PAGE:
Further, let's assume that our profitability at the lower lever is 60% per session. I.e., we have 60% chance to double up our buy-in and 40% chance to lose it.

At the lower level, we start with 6 buy-ins (which is the same money as 3 buy-ins for the high level). We will double up 92% of the time and lose 8% of the time.

At the high lever, we start with 3 buy-ins. Let's assume for now that our profitability stays the same, i.e. 60%. We will now double up 77% of the time and lose 23% of the time!

Usually when we move up our profatibility goes down. So let's say we go from 60% to 55% profitability. Now, we will double up at the higher level 65% of the time and lose 45% of the time.

In summary:

lower limit: 60% profitability, we lose 8% of the time
higher limit: 60% profitability, we lose 23% of the time
higher limit: 55% profitability, we lose 45% of the time

This illustrates how rapidly the risk of loss increases.
 
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jeffred1111

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Cheetah, do you work in a math related field ? Such calcs. I can do, but since I'm currently doing my masters in French Canadian Literature (who would've thought!) but I'm just too lazy :)

Also, you have to take in consideration that the more shots we take, the more our profitability goes up due to us adjusting to stakes/play + better table selection. This doesn't mean that I encourage taking shots while seriously underolled though. First shot I toook at 1/2, I had over 300B hundos (but this was at SHLHE, where 450BB+ is the cutoff for safe IMHO).
 
CAPT. ZIGZAG

CAPT. ZIGZAG

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In summary:

lower limit: 60% profitability, we lose 8% of the time
higher limit: 60% profitability, we lose 23% of the time
higher limit: 55% profitability, we lose 45% of the time

This illustrates how rapidly the risk of loss increases.

Unless our idea of what constitutes playable cards decreases.

Then it all equals out.

-
 
CubanaD64

CubanaD64

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Now, we will double up at the higher level 65% of the time and lose 45% of the time.

Cheetah, I mean absolutely no offense, but you may want to fix your numbers. I don't mean to be nit picky, but I do want to know the actual percentages for myself. I would also like to know what types of calculations you used to arrive at this conclusion if it isn't too much trouble.
 
skoldpadda

skoldpadda

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Cheetah, I mean absolutely no offense, but you may want to fix your numbers. I don't mean to be nit picky, but I do want to know the actual percentages for myself. I would also like to know what types of calculations you used to arrive at this conclusion if it isn't too much trouble.


He's just giving us 110% of his effort.
 
Cheetah

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Cheetah, I mean absolutely no offense, but you may want to fix your numbers. I don't mean to be nit picky, but I do want to know the actual percentages for myself. I would also like to know what types of calculations you used to arrive at this conclusion if it isn't too much trouble.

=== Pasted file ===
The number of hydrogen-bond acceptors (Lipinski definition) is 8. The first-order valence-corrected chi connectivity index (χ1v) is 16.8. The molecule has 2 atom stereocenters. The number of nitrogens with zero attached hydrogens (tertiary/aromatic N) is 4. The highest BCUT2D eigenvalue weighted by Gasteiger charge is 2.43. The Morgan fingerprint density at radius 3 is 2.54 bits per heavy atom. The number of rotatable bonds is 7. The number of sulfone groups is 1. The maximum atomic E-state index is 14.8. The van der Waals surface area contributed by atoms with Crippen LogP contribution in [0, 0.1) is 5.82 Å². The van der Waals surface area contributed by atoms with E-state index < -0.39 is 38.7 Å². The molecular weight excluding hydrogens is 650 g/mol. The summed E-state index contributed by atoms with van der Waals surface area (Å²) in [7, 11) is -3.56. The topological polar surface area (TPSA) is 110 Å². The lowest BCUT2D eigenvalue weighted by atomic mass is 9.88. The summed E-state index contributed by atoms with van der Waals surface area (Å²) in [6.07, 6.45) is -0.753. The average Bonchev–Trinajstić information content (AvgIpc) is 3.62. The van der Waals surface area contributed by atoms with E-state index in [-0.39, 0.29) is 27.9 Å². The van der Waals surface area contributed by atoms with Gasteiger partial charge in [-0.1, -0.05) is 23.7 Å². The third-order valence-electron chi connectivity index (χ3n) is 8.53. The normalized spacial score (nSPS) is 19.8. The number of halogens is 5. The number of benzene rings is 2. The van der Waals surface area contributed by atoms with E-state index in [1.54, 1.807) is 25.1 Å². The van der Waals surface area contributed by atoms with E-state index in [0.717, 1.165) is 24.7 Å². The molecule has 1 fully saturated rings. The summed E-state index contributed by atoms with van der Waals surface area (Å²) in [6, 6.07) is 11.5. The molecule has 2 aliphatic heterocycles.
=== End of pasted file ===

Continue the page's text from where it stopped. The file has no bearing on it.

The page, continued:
The calculations are based on the classical one-dimensional Gambler's Ruin Problem.

That problem is formulated as follows:

A gambler(or a poker player:D ), starts with money M. He has the chance of winning 1 with probability P and losing 1 with probability 1-P. What is the conditional probability that the gambler will reach money F before going down to zero?

The solution is:

Pr{F|M} = M/F , when P=1/2 (coin toss, 50% to win)

and (relevant in my example)

Pr{F|M} = (1 - ((1-P)/P)^M)/(1 - ((1-P)/P)^F) , when P<>1/2

(The solution can be derived in a variety of ways. The simplest is to use a recurrence relationship for the probabilities. An easily generalizable alternative to more complex situations is to use homogeneous absorbing Markov chains.)


The probabilities for the 3 cases in my example are given by:

Pr{12|6} = (1 - (40/60)^6) / (1 - (40/60)^12) = 92%
Pr{6|3} = (1 - (40/60)^3) / (1 - (40/60)^6) = 77%
Pr{6|3} = (1 - (45/55)^3) / (1 - (45/55)^6) = 65%

And yes, the probability to lose in the 3rd case is 100% - 65% = 35% (not 45%). I guess I should have used a calculator for the more complex calculations such as subtraction.:eek:
 
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Marko75

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I am just another NL player and have practically no idea about FL so my comments may be entirely wrong, but based on my own experience, I don't put occasional "fishing-trips" to higher limits and really moving up the limits on the same line.

I am a 1/2 player myself and generally manage my BR almost flawlessly, but I believe that there is no excuse not to play an occasional 2/4 game when I notice that a player who belongs to my "donators" list is sitting at such table. What I do is basically play only against this player, and avoid playing pots against others, thus the difference in the overall skill doesn't matter.

Once again, I might be completely off the line with my comment and please accept my apologizes if it's so.
 
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DP_Machine

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Re: Have the fish outwitted the sharks